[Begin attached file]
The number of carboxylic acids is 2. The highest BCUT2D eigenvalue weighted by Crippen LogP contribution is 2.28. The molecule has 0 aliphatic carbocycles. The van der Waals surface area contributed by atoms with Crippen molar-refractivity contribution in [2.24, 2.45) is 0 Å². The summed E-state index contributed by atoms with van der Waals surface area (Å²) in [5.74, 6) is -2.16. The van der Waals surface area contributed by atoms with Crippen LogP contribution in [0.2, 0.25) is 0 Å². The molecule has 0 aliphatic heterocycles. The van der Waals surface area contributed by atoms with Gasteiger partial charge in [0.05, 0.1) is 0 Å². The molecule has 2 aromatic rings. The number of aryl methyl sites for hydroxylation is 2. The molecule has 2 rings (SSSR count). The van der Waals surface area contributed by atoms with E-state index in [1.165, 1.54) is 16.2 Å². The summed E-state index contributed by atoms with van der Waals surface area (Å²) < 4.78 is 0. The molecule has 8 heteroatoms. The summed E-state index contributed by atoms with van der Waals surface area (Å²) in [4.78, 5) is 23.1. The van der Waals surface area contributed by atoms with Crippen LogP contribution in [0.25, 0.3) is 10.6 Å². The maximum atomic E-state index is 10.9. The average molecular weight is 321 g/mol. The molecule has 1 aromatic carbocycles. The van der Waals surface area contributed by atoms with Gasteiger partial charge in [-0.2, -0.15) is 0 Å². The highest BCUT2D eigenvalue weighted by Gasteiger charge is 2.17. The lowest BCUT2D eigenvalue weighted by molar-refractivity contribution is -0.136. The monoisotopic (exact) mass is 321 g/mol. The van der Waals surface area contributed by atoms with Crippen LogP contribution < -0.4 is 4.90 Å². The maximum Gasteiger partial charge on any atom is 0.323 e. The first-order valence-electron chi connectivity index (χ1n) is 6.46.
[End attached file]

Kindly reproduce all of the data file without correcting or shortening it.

The number of carboxylic acids is 2. The highest BCUT2D eigenvalue weighted by Crippen LogP contribution is 2.28. The molecule has 0 aliphatic carbocycles. The van der Waals surface area contributed by atoms with Crippen molar-refractivity contribution in [2.24, 2.45) is 0 Å². The summed E-state index contributed by atoms with van der Waals surface area (Å²) in [5.74, 6) is -2.16. The van der Waals surface area contributed by atoms with Crippen LogP contribution in [0.2, 0.25) is 0 Å². The molecule has 0 aliphatic heterocycles. The van der Waals surface area contributed by atoms with Gasteiger partial charge in [0.05, 0.1) is 0 Å². The molecule has 2 aromatic rings. The number of aryl methyl sites for hydroxylation is 2. The molecule has 2 rings (SSSR count). The van der Waals surface area contributed by atoms with E-state index in [1.165, 1.54) is 16.2 Å². The summed E-state index contributed by atoms with van der Waals surface area (Å²) < 4.78 is 0. The molecule has 8 heteroatoms. The summed E-state index contributed by atoms with van der Waals surface area (Å²) in [4.78, 5) is 23.1. The van der Waals surface area contributed by atoms with Crippen LogP contribution in [0.25, 0.3) is 10.6 Å². The maximum atomic E-state index is 10.9. The average molecular weight is 321 g/mol. The molecule has 1 aromatic carbocycles. The van der Waals surface area contributed by atoms with Gasteiger partial charge in [-0.2, -0.15) is 0 Å². The highest BCUT2D eigenvalue weighted by Gasteiger charge is 2.17. The lowest BCUT2D eigenvalue weighted by molar-refractivity contribution is -0.136. The monoisotopic (exact) mass is 321 g/mol. The van der Waals surface area contributed by atoms with Crippen LogP contribution < -0.4 is 4.90 Å². The maximum Gasteiger partial charge on any atom is 0.323 e. The first-order valence-electron chi connectivity index (χ1n) is 6.46.